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Jeremiah

Jeremiah

Jeremiah at the Potter's house

Jeremiah wrote Jeremiah between 627 and 586 B.C. In Hebrew, Yirmeyahu or Yirmeyah means “Yahweh Throws” or “Yahweh Appoints.” Descendant of Eli and Abiathar, Jeremiah lived in Anathoth, about two and a half miles northeast of Jerusalem. Most likely he dictated to his scribe Baruch, who may have contributed to the book’s narratives. The final chapter, which begins with the words “Thus far are the words of Jeremiah” describes events that occurred long after Jeremiah’s ministry.

Jeremiah incorporates more biographical and historical information into his book than any other prophet. Beginning in the thirteenth year of Josiah’s reign, he preached reform to Judah’s last five kings in the final 40 years of its history. After following God’s call to Jerusalem, Jeremiah traveled around to preach in several cities. The first of many attempts on his life awaited him in Anathoth, so he moved to Jerusalem, but his prophecies about the temple’s destruction angered the priests and false prophets and they tried to kill him. The princes defended him, though he remained in prison until Nebuchadnezzar freed him after Jerusalem’s destruction.

Jerusalem's Fall

Zedekiah taken captiveDuring this time, Assyria, Egypt and Babylon battled for dominion. Under Ashurbanipal (669-627 B.C.), Assyria’s power peaked. Eight-year-old Josiah (640-609 B.C.) succeeded Amon to the Judean throne and, abolishing idolatry and repairing the temple, achieved a reform that rivaled Hezekiah’s. Babylon, under Nabopolassar, overthrew Nineveh in 612 B.C., and destroyed Assyria. When Necho II of Egypt killed Josiah in battle at Megiddo in 609 B.C., all Judah mourned their last righteous king’s death. To replace him, they chose Jehoahaz, probably because he favored Babylon. He reigned for only three months before Necho deported him to Egypt, placed Jehoiakim on the throne, and required a large tribute of Judah. Egypt wanted to recover its former power, but in the 605 B.C. battle of Carchemish, Nebuchadnezzar defeated Necho and Babylon became the world empire. Nebuchadnezzar then invaded Palestine and took some nobles captive (including Daniel and his three friends).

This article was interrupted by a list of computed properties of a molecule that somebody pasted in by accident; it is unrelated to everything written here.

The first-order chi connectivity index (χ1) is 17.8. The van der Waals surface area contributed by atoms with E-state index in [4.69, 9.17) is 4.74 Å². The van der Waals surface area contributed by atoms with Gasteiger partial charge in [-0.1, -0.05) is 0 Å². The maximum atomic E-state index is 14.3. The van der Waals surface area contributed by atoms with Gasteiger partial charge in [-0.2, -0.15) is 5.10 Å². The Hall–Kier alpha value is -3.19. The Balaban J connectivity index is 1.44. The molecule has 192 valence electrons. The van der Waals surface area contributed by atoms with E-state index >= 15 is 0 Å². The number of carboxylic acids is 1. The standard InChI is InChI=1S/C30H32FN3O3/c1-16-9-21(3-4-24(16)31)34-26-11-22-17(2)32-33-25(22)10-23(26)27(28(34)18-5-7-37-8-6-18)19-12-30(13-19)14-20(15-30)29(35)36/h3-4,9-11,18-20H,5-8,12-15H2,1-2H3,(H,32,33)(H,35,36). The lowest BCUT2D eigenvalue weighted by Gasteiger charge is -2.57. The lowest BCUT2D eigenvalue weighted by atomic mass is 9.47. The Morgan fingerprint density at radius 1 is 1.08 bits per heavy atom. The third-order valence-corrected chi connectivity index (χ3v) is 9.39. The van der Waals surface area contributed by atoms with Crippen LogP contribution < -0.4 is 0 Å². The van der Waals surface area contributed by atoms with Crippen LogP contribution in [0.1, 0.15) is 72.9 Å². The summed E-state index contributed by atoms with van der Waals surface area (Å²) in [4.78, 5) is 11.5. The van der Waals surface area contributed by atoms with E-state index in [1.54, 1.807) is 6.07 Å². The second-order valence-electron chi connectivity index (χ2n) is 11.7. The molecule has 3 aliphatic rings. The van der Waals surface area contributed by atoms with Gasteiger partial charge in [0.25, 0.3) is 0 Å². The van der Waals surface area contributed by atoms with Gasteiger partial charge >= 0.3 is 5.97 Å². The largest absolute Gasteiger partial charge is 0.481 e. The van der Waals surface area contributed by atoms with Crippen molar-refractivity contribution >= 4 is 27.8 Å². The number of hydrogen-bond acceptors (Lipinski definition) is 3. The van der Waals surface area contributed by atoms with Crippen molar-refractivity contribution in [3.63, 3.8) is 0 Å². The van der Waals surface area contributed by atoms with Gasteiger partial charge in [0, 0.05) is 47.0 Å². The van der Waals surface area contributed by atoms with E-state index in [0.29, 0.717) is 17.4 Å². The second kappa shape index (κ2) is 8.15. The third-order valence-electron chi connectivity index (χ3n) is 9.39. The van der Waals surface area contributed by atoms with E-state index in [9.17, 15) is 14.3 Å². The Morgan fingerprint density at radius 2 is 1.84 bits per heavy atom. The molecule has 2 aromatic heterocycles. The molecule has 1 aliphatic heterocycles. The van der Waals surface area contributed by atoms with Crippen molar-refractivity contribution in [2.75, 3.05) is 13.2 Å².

Jehoiakim’s rebellion in 598 B.C. incited a second Babylonian invasion which resulted in his death. Jehoiachin replaced his father but also reigned for only three months before the Babylonians deported him and 10,000 captives (including Ezekiel). Nebuchadnezzar installed Zedekiah as puppet king over the poor who were left; Judah’s entire upper class was now in Babylon. Despite Jeremiah’s warning, Zedekiah joined several nations to rebel against Babylon. A 30-month siege of Jerusalem ensued. In 586 B.C. the Babylonians at last breached Jerusalem’s walls, burned the city, and took captive nearly all who remained. Gedaliah became governor over the remnant and headquartered in Mizpah. Jeremiah joined them there and after Gedaliah’s murder, went with the remnant to Egypt.

The Weeping Prophet

The weeping prophetSome describe Jeremiah as a heartbroken prophet with a heartbreaking message about Judah’s last days as a nation. After Josiah’s death, the people almost completely discarded God’s commandments. God had cautioned that idolatry would result in punishment; after having delivered Judah numerous times, He now warned them of imminent judgment. But beyond the destruction Jeremiah foresaw the reunion and prosperity God intended for Judah and Israel. God attempted to woo the Jews back into a love-relationship with Him. When that failed, He allowed Babylon to chastise them for their rejection of Him. Though his countrymen persecuted him, Jeremiah tempered his harsh message with compassion.

Today, Jeremiah assures us that sin will not go unpunished. But we may look forward to Jeremiah’s promises, unfulfilled in Judah, to be fulfilled in us. We will someday inherit the Promised Land and live in peace and prosperity.
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